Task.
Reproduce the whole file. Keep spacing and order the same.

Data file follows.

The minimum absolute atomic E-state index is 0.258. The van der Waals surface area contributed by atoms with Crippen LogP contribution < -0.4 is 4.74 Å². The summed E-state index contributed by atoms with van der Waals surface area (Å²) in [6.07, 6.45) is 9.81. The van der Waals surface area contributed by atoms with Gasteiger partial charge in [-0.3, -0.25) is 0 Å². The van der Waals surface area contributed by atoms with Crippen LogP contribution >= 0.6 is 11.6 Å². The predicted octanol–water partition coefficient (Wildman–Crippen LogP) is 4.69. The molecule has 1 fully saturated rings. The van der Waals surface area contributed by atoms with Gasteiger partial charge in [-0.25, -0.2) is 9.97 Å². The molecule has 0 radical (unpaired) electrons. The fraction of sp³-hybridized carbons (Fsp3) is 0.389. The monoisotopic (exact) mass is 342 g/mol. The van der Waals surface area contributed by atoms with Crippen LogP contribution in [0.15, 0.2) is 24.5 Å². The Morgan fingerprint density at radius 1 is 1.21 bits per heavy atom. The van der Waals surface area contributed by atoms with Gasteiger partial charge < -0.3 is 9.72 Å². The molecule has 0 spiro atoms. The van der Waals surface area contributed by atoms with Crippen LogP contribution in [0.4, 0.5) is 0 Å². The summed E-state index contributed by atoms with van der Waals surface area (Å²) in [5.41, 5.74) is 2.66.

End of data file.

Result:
The minimum absolute atomic E-state index is 0.258. The van der Waals surface area contributed by atoms with Crippen LogP contribution < -0.4 is 4.74 Å². The summed E-state index contributed by atoms with van der Waals surface area (Å²) in [6.07, 6.45) is 9.81. The van der Waals surface area contributed by atoms with Gasteiger partial charge in [-0.3, -0.25) is 0 Å². The van der Waals surface area contributed by atoms with Crippen LogP contribution >= 0.6 is 11.6 Å². The predicted octanol–water partition coefficient (Wildman–Crippen LogP) is 4.69. The molecule has 1 fully saturated rings. The van der Waals surface area contributed by atoms with Gasteiger partial charge in [-0.25, -0.2) is 9.97 Å². The molecule has 0 radical (unpaired) electrons. The fraction of sp³-hybridized carbons (Fsp3) is 0.389. The monoisotopic (exact) mass is 342 g/mol. The van der Waals surface area contributed by atoms with Crippen LogP contribution in [0.15, 0.2) is 24.5 Å². The Morgan fingerprint density at radius 1 is 1.21 bits per heavy atom. The van der Waals surface area contributed by atoms with Gasteiger partial charge < -0.3 is 9.72 Å². The molecule has 0 spiro atoms. The van der Waals surface area contributed by atoms with Crippen LogP contribution in [0.4, 0.5) is 0 Å². The summed E-state index contributed by atoms with van der Waals surface area (Å²) in [5.41, 5.74) is 2.66.